The Federal Aviation Administration and the National Transportation Safety Board share a common goal: promoting safety in aviation and preventing aircraft accidents. The record shows the NTSB and FAA agree on a course of action about 88 percent of the time. Of literally thousands of safety recommendations made to the FAA, the Board has classified about 82 percent “Closed — Acceptable Response,” and approximately 6 percent remain open in “Acceptable” status.
We have made substantial progress in meeting the safety intent of the NTSB’s “Most Wanted” recommendations.
Recommendations A-94-194/A-95-113/A-97-071/A-06-010/A-07-030: Set working hour limits for flight crews, aviation mechanics, and air traffic controllers based on fatigue research, circadian rhythms, and sleep and rest requirements.
Flight Crews — In June 2009, Administrator Babbitt chartered an aviation rulemaking committee of representatives from FAA, industry, and labor organizations to make recommendations for a science-based approach to fatigue management. We expect to issue a new proposed rule this spring.
Maintenance Personnel — We support research and development efforts on fatigue in aviation maintenance, headed by the FAA’s Civil Aerospace Medical Institute (CAMI). These R&D efforts also are supported by industry subject matter experts participating in workgroups. The FAA expects a report from the workgroups by the third quarter of 2011 on fatigue risk management systems and regulatory recommendations.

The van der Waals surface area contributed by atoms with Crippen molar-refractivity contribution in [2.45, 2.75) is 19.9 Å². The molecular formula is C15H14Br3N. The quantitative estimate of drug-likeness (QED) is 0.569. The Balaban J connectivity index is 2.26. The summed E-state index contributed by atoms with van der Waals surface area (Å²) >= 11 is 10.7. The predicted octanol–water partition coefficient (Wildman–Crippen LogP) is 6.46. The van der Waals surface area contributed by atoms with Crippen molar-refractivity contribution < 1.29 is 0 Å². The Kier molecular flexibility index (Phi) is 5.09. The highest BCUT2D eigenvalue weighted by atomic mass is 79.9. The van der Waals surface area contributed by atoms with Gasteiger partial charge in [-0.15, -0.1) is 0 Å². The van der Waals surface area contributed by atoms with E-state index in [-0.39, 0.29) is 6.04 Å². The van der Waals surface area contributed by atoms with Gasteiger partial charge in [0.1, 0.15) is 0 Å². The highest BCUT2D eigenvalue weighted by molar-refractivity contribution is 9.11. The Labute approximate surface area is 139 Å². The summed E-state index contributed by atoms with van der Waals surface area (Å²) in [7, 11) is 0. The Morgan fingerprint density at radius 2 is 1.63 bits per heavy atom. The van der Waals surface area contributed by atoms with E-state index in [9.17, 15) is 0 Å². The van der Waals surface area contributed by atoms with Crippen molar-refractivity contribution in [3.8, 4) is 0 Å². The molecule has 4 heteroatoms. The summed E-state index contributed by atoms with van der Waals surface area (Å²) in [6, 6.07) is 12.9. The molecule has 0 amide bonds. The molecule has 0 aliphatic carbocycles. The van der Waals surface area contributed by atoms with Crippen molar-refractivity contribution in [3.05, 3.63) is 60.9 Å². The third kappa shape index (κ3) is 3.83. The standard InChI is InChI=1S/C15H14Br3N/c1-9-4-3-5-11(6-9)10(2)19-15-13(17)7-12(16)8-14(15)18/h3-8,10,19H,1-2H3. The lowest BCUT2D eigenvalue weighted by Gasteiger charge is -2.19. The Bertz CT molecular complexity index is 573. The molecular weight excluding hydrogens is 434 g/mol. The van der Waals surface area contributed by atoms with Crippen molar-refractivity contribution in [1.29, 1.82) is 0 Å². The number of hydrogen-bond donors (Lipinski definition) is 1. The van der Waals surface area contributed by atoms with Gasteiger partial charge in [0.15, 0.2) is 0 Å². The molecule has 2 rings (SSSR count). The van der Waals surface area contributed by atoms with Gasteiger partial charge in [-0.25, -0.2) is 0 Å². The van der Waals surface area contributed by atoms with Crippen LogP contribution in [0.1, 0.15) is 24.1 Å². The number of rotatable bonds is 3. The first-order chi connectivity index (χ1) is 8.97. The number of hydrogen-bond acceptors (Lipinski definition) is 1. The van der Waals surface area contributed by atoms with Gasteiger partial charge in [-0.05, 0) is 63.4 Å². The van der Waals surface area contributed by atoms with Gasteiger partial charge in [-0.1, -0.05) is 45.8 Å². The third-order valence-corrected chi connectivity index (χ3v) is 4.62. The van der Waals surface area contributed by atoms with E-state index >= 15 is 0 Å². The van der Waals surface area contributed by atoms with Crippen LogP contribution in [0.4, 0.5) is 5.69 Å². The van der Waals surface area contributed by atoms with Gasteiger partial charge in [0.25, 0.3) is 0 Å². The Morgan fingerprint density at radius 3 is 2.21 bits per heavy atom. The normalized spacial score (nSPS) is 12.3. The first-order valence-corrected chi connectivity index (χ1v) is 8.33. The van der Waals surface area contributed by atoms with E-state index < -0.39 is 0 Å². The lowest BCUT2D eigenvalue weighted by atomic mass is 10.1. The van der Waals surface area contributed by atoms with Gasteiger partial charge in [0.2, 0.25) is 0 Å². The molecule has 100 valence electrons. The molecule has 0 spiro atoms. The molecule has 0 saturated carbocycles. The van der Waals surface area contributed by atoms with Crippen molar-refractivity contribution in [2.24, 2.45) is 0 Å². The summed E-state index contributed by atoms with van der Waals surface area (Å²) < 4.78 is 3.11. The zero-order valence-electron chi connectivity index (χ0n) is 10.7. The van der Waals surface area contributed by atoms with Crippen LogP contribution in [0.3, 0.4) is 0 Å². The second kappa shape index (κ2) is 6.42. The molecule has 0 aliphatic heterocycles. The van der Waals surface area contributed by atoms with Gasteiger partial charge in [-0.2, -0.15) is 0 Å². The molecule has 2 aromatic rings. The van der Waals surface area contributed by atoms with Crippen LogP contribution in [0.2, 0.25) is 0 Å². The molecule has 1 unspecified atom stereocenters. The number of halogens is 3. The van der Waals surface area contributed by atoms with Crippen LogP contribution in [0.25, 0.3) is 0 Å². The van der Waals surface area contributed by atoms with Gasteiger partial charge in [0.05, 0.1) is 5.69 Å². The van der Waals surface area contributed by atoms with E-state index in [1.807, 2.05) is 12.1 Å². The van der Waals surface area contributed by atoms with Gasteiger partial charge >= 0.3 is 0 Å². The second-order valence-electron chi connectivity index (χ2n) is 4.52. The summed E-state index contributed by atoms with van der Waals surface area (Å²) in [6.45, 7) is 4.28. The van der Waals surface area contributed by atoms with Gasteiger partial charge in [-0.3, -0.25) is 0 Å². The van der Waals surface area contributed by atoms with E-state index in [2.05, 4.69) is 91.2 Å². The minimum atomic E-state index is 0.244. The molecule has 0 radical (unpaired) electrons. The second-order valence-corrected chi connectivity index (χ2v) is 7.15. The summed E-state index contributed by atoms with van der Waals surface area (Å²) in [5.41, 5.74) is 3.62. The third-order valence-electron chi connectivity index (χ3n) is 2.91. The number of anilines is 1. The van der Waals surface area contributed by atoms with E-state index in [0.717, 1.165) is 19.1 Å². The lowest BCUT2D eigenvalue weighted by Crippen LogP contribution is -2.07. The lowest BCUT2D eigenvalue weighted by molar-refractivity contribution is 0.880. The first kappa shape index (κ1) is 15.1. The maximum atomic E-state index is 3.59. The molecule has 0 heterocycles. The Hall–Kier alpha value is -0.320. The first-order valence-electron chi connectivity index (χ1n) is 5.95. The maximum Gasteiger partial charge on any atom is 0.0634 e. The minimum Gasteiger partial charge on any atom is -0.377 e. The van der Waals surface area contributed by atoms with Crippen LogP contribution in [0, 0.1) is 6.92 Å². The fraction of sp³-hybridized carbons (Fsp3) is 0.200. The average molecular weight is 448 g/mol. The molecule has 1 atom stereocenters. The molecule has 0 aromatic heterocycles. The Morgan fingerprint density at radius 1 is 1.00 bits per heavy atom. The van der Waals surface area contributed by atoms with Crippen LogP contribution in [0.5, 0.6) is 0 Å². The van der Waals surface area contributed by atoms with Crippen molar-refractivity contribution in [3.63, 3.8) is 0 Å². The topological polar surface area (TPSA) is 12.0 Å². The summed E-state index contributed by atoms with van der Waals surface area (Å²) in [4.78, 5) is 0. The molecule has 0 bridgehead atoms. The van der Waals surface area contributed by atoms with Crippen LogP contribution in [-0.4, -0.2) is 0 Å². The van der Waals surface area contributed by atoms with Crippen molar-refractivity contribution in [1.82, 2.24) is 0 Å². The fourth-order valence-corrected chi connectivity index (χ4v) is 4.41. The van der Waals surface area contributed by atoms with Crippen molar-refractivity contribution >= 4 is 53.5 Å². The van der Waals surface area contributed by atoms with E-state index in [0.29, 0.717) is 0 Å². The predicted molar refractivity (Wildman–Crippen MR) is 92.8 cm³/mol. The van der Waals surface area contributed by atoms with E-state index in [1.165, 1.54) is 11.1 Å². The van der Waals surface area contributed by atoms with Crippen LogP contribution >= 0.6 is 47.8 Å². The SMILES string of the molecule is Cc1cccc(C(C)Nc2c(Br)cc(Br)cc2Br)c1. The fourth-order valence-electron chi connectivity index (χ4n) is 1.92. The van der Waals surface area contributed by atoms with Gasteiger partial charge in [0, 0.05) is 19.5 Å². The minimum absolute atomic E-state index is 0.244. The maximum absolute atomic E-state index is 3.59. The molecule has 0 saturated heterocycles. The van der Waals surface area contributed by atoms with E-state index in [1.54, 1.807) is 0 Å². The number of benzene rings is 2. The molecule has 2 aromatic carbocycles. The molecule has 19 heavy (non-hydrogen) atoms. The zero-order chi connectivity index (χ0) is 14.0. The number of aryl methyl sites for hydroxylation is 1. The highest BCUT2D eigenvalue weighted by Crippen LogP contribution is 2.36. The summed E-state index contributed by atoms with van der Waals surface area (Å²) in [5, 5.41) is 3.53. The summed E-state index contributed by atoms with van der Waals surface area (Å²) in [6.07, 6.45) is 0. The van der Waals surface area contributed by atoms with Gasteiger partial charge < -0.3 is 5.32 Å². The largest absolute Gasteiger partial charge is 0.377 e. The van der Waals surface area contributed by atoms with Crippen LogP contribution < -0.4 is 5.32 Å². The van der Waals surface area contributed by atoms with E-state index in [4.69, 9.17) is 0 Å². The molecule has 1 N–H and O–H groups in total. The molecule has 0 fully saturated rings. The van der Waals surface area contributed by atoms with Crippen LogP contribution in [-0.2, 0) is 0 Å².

Controllers — We are pursuing a collaborative approach with the National Air Traffic Controllers Association (NATCA) to address fatigue mitigation, including establishing a dedicated Fatigue Risk Management office within the Air Traffic Organization. This approach is designed to establish an effective fatigue risk management system.
RecommendationA-07-031: Develop a fatigue awareness and countermeasures program for air traffic controllers. (NOTE: NTSB closed this recommendation on January 27, 2010.)
FAA Action: We developed a fatigue awareness training program that is currently in place. It consists of a one-hour fatigue awareness lesson taught in terminal and en route initial qualification courses, a 30-minute computer based instruction lesson for refresher training and a brochure. The material was updated in March 2009 to include the condition referred to as "Sleep Inertia."
Emergency Medical Services Flights
RecommendationA-06-012: Conduct all flights with medical personnel on board in accordance with commuter aircraft regulations
RecommendationA-06-013: Develop and implement flight risk evaluation programs.
RecommendationA-06-014: Require formalized dispatch and flight-following procedures including up-to-date weather information.
RecommendationA-06-015: Install terrain awareness and warning systems on aircraft.
FAA Action: We expect to issue a proposed rule in mid-2010 that will address these recommendations. The proposed rule will consider issues such as:
- Terrain Awareness and Warning Systems for air ambulance helicopters
- Radar altimeters for all part 135 helicopters
- Operational control center for helicopter air ambulance operators with 10+ aircraft
- Part 135 weather minima for all legs of a helicopter air ambulance flight
- Implementation of a risk management program